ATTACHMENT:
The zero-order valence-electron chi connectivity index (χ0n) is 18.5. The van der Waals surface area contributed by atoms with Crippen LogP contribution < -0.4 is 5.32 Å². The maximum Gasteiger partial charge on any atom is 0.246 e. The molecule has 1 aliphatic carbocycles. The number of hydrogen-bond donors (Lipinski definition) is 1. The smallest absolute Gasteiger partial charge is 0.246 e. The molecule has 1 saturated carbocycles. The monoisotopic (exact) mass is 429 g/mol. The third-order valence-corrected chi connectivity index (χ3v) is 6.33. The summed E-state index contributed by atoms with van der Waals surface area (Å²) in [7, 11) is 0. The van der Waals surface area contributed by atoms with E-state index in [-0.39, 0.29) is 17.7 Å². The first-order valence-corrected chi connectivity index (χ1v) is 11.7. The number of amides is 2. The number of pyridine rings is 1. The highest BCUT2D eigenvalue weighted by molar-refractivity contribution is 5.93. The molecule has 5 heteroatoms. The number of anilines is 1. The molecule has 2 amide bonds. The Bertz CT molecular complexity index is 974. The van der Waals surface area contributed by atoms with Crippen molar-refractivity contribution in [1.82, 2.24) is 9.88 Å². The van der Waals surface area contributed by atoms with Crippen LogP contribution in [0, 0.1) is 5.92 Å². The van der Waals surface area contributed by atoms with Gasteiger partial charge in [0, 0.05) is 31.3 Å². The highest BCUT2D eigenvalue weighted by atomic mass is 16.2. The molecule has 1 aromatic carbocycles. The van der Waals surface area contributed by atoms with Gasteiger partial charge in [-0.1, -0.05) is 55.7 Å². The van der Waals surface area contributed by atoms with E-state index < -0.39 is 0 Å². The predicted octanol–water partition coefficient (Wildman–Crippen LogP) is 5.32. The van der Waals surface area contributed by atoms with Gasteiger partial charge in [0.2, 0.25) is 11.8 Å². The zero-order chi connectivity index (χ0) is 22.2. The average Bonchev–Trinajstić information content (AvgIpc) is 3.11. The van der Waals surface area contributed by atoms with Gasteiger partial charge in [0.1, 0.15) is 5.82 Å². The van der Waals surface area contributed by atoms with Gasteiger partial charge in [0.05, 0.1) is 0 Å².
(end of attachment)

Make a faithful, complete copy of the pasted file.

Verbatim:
The zero-order valence-electron chi connectivity index (χ0n) is 18.5. The van der Waals surface area contributed by atoms with Crippen LogP contribution < -0.4 is 5.32 Å². The maximum Gasteiger partial charge on any atom is 0.246 e. The molecule has 1 aliphatic carbocycles. The number of hydrogen-bond donors (Lipinski definition) is 1. The smallest absolute Gasteiger partial charge is 0.246 e. The molecule has 1 saturated carbocycles. The monoisotopic (exact) mass is 429 g/mol. The third-order valence-corrected chi connectivity index (χ3v) is 6.33. The summed E-state index contributed by atoms with van der Waals surface area (Å²) in [7, 11) is 0. The van der Waals surface area contributed by atoms with E-state index in [-0.39, 0.29) is 17.7 Å². The first-order valence-corrected chi connectivity index (χ1v) is 11.7. The number of amides is 2. The number of pyridine rings is 1. The highest BCUT2D eigenvalue weighted by molar-refractivity contribution is 5.93. The molecule has 5 heteroatoms. The number of anilines is 1. The molecule has 2 amide bonds. The Bertz CT molecular complexity index is 974. The van der Waals surface area contributed by atoms with Crippen molar-refractivity contribution in [1.82, 2.24) is 9.88 Å². The van der Waals surface area contributed by atoms with Crippen LogP contribution in [0, 0.1) is 5.92 Å². The van der Waals surface area contributed by atoms with Gasteiger partial charge in [0, 0.05) is 31.3 Å². The highest BCUT2D eigenvalue weighted by atomic mass is 16.2. The molecule has 1 aromatic carbocycles. The van der Waals surface area contributed by atoms with Gasteiger partial charge in [-0.1, -0.05) is 55.7 Å². The van der Waals surface area contributed by atoms with E-state index < -0.39 is 0 Å². The predicted octanol–water partition coefficient (Wildman–Crippen LogP) is 5.32. The van der Waals surface area contributed by atoms with Gasteiger partial charge in [0.2, 0.25) is 11.8 Å². The zero-order chi connectivity index (χ0) is 22.2. The average Bonchev–Trinajstić information content (AvgIpc) is 3.11. The van der Waals surface area contributed by atoms with Gasteiger partial charge in [0.1, 0.15) is 5.82 Å². The van der Waals surface area contributed by atoms with Gasteiger partial charge in [0.05, 0.1) is 0 Å².